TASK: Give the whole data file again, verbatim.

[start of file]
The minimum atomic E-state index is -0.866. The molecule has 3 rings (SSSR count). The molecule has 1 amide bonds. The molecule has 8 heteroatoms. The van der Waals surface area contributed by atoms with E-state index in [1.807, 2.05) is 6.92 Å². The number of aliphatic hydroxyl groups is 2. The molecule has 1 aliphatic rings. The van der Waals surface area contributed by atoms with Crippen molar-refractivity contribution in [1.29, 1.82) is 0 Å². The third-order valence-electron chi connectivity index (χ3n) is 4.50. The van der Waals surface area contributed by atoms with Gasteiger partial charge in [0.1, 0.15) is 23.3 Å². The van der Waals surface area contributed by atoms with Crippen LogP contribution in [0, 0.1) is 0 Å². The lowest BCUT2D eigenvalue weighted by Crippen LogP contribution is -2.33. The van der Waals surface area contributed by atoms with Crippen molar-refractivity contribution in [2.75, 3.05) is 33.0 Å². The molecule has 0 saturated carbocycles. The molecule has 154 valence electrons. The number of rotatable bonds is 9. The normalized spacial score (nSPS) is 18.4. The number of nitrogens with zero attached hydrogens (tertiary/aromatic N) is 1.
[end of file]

The minimum atomic E-state index is -0.866. The molecule has 3 rings (SSSR count). The molecule has 1 amide bonds. The molecule has 8 heteroatoms. The van der Waals surface area contributed by atoms with E-state index in [1.807, 2.05) is 6.92 Å². The number of aliphatic hydroxyl groups is 2. The molecule has 1 aliphatic rings. The van der Waals surface area contributed by atoms with Crippen molar-refractivity contribution in [1.29, 1.82) is 0 Å². The third-order valence-electron chi connectivity index (χ3n) is 4.50. The van der Waals surface area contributed by atoms with Gasteiger partial charge in [0.1, 0.15) is 23.3 Å². The van der Waals surface area contributed by atoms with Crippen LogP contribution in [0, 0.1) is 0 Å². The lowest BCUT2D eigenvalue weighted by Crippen LogP contribution is -2.33. The van der Waals surface area contributed by atoms with Crippen molar-refractivity contribution in [2.75, 3.05) is 33.0 Å². The molecule has 0 saturated carbocycles. The molecule has 154 valence electrons. The number of rotatable bonds is 9. The normalized spacial score (nSPS) is 18.4. The number of nitrogens with zero attached hydrogens (tertiary/aromatic N) is 1.